The Broadway Beauty Pageant will take place on Monday evening, May 20 at 8:00p.m. at the NYU Skirball Center for the Performing Arts.
CLICK HERE for tickets.
Tickets range from $25 – $150. All VIP tickets include a pre and post-show VIP cocktail reception, gift bag, and premier seating.
Want more than a taste? Take the jump for a preview video…
Forget Gypsy Rose Lee… the men of the Great White Way were greased, sprayed, tanned and buffed last week for a special preview performance of Broadway Bares, the notorious burlesque-style show that raises money for Broadway Cares/Equity Fights AIDS (BC/EFA).
This year’s edition, Greetings from the United Strips of America, will play June 23 at 9:30 p.m. and midnight at Roseland Ballroom — but you better snag tickets quickly as the late-night show is already sold out.
If you’re headed to Fire Island this summer, you can catch a special island edition. Fire Island: Calendar Girl, a co-production with the Fire Island Pines Arts Project, will have performances on June 1 at 7 p.m. and 9 p.m. Tickets will be available in the harbor Saturdays and Sundays from 10 a.m. to 1 p.m.
Of course, if you can’t see the real thing, you can always visit the BC/EFA website to keep up with eye candy. The site posts a “Stripper of the Month” and also has an online gift shop perfect for those naughty minds. My favorite find is a vintage DVD of the original 1992 Broadway Bares featuring Tony award-winning Jerry Mitchell, the event’s founder executive producer.
Mitchell’s goal was to draw upon the immense talent — and gorgeous bodies — of the Broadway community to raise funds and awareness for HIV/AIDS. To date, the 22 editions of Broadway Bares have raised more than $9.8 million. So head to the ATM, and withdraw some Andrew Jacksons. That’s a $20 for those of you used to tipping less, but these hotties will be worth it and all of the funds go toward a great cause.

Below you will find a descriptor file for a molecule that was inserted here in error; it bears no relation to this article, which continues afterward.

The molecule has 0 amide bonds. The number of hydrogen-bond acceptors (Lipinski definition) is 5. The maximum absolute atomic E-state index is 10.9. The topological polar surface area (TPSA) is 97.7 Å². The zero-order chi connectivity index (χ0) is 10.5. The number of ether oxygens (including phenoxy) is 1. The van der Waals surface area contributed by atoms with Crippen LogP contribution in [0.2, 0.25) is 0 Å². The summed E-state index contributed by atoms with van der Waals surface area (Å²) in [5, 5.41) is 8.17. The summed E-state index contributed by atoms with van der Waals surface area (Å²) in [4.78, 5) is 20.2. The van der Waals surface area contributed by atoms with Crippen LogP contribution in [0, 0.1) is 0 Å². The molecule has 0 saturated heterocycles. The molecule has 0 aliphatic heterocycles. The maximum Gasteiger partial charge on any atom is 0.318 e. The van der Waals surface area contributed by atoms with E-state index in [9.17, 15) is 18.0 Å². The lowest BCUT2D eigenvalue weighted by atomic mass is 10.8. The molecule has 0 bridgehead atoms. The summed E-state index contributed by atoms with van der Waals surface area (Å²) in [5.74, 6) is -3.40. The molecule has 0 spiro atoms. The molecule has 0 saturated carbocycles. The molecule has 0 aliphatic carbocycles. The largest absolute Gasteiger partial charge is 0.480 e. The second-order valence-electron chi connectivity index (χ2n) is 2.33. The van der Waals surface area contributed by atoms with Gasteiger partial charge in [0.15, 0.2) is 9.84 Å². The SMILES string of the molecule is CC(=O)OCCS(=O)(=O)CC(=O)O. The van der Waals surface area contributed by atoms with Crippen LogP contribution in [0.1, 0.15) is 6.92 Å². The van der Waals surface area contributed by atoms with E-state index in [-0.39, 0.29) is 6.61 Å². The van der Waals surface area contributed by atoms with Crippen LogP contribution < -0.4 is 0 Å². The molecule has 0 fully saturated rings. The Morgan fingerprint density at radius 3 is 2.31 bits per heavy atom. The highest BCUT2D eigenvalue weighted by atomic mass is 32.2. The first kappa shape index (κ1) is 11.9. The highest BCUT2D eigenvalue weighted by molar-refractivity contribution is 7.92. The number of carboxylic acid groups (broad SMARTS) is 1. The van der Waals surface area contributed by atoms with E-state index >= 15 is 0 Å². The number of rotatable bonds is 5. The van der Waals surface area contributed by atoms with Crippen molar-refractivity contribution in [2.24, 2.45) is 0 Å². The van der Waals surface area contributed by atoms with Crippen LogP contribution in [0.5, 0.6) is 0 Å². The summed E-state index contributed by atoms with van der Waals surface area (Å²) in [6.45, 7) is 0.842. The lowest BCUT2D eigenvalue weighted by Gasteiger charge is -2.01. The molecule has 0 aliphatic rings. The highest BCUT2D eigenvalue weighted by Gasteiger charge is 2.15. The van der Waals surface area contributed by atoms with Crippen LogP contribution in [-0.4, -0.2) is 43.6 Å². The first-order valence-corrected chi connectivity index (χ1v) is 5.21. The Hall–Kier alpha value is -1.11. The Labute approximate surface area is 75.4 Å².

Now… the video you’ve all been waiting for:
Want to see more?
CLICK HERE for tickets.
Our new West Coast correspondent, Heather Cassell, catches the premiere act at the new Feinstein’s at the Nikko.
San Francisco doesn’t know anything about a woman’s desperate need for air conditioning in a sweltering New York summer, but Sutton Foster heats up the room causing a need for a burst of cool air at the new Feinstien’s at the Nikko Hotel in San Francisco.
Foster broke the proverbial bottle of champagne to a sold out crowd opening night on May 8 and you can still catch one final performance through May 12. If you miss her, she’s destined to return to the newly opened cabaret.
Belting out the busty overture to finding a man with an air conditioner to escape the sweltering heat, Foster leaves the room roaring in laughter as many of her songs this evening do. The two-time Tony-award winning Broadway star Foster treats us to beloved show tunes and tongue-in-cheek racy original ballads from her forthcoming album composed with musical collaborator Michael Rafter, who accompanies her on the piano this evening.
It’s an exemplary evening with Foster singing hit Broadway songs from Anything Goes, Little Women, Annie, The Drowsy Chaperone, and Thoroughly Modern Millie to yesteryears hits, such as John Denver’s “Sunshine on My Shoulders” to name a few out of her 18-song performance. She delights us with her opening with a mash-up of her signature musical theater songs, displaying her impressive soprano voice that swiftly drops into an alto tone. It is clear that she enjoys not only playing with her voice, but also with songs about single women — alternating between broadsy female anthems to soft and tender love songs.